The Biden administration will use a broad legal interpretation to provide tax credits to EV charging projects in a large swath of the country.
The Treasury Department on Friday released additional guidance providing more specific information on what projects will qualify for the revived 30C tax credit. Re-enacted under the Inflation Reduction Act (IRA), the 30C credit will cover up to 30% of the cost of charger installations (up to $100,000) for individuals and businesses in "eligible census tracts." The new guidance provides clarification on that eligibility.
The focus will be on "low-income communities and non-urban areas," according to a White House press release, but the administration expects the tax credit to be available in areas representing approximately two-thirds of the U.S. population.
Highway sign for electric-car fast-charging station at BP in Metrolina area of Charlotte, NC
This isn't the first time the Biden Administration has used a broad interpretation of legislation to ensure its EV policies are as widely applicable as possible. As The Hill notes, it also allowed car-like crossovers to qualify for the tax credit for electric SUVs. The SUV credit has a higher price cap than the one for cars ($80,000 versus $55,000), so this could potentially help more vehicles qualify.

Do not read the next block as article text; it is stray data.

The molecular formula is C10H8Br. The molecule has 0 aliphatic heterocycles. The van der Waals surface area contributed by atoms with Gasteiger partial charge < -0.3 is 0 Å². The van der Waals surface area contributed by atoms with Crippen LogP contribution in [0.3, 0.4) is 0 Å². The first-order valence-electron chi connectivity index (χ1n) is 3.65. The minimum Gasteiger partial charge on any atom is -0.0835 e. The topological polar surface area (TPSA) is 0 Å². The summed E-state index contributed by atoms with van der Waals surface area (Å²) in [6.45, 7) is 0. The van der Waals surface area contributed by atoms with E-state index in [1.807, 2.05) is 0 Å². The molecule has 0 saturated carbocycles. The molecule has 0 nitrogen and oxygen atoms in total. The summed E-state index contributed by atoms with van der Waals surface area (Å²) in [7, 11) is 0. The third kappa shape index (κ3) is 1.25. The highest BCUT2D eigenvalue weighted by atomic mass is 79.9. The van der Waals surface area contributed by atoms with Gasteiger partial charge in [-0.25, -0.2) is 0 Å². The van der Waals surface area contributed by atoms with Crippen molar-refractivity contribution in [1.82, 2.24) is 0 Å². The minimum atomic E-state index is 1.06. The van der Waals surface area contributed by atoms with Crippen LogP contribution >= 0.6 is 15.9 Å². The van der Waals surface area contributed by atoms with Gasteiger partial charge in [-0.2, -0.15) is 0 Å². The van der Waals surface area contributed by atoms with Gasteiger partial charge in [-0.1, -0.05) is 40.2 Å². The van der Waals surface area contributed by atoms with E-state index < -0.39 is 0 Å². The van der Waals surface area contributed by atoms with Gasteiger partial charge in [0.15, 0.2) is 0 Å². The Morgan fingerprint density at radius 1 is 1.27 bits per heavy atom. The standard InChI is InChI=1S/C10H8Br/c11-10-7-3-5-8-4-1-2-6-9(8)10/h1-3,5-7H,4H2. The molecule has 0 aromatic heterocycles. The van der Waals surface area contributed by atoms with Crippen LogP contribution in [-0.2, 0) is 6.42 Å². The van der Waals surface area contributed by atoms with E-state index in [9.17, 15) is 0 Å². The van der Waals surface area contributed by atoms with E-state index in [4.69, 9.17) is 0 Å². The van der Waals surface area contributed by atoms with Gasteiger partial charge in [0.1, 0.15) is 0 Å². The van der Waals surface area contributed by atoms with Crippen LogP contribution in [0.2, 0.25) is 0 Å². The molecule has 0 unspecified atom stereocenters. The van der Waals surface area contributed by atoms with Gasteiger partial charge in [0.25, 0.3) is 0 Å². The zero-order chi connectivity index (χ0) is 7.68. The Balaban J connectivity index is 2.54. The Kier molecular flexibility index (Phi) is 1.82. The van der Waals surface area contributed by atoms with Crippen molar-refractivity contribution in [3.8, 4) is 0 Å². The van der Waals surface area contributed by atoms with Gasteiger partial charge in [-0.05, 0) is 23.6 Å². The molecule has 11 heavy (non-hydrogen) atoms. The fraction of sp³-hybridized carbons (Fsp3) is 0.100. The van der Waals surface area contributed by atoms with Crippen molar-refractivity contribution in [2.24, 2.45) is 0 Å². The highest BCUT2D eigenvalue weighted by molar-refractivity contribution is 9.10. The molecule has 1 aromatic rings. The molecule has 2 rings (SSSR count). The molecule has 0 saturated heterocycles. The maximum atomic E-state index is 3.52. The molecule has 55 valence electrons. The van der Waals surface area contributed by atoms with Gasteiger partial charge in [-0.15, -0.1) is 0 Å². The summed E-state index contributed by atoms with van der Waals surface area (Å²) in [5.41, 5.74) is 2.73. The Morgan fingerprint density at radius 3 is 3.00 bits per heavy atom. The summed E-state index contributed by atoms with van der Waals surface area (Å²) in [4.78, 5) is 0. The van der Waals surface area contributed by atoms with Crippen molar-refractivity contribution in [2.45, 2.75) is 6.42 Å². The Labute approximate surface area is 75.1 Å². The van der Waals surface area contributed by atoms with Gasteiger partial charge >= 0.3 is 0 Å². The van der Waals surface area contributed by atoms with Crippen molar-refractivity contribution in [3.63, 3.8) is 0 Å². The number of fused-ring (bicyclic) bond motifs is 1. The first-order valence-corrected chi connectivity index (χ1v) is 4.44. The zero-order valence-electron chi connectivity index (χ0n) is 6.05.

A broad interpretation of qualifying census tracts for the EV charging credit could complement the National Electric Vehicle Infrastructure (NEVI) program, which commits $5 billion over five years for charging infrastructure. This directly funds chargers, but mainly along highway corridors. The tax credit could help build up infrastructure in more locations away from highways.
Such expansion would fit areas of rural America that perhaps most need charging infrastructure—as emphasized by gas-station and convenience store industry charging projects—while capitalizing on what some market-based information has suggested as soaring EV demand in rural areas.
FreeWire Boost Charger at convenience store
According to the White House, the number of publicly available EV charging ports has grown by over 70% since President Biden took office. There are now about 170,000 public chargers nationwide, and the administration claims the country is on track for 500,000 by 2026, achieving a Biden goal four years early.
The administration is also tackling charger reliability. The Energy Department on Thursday announced nearly $149 million in grants to repair or replace non-operational chargers, an effort the White House claims will bring nearly 4,500 EV charging ports back online.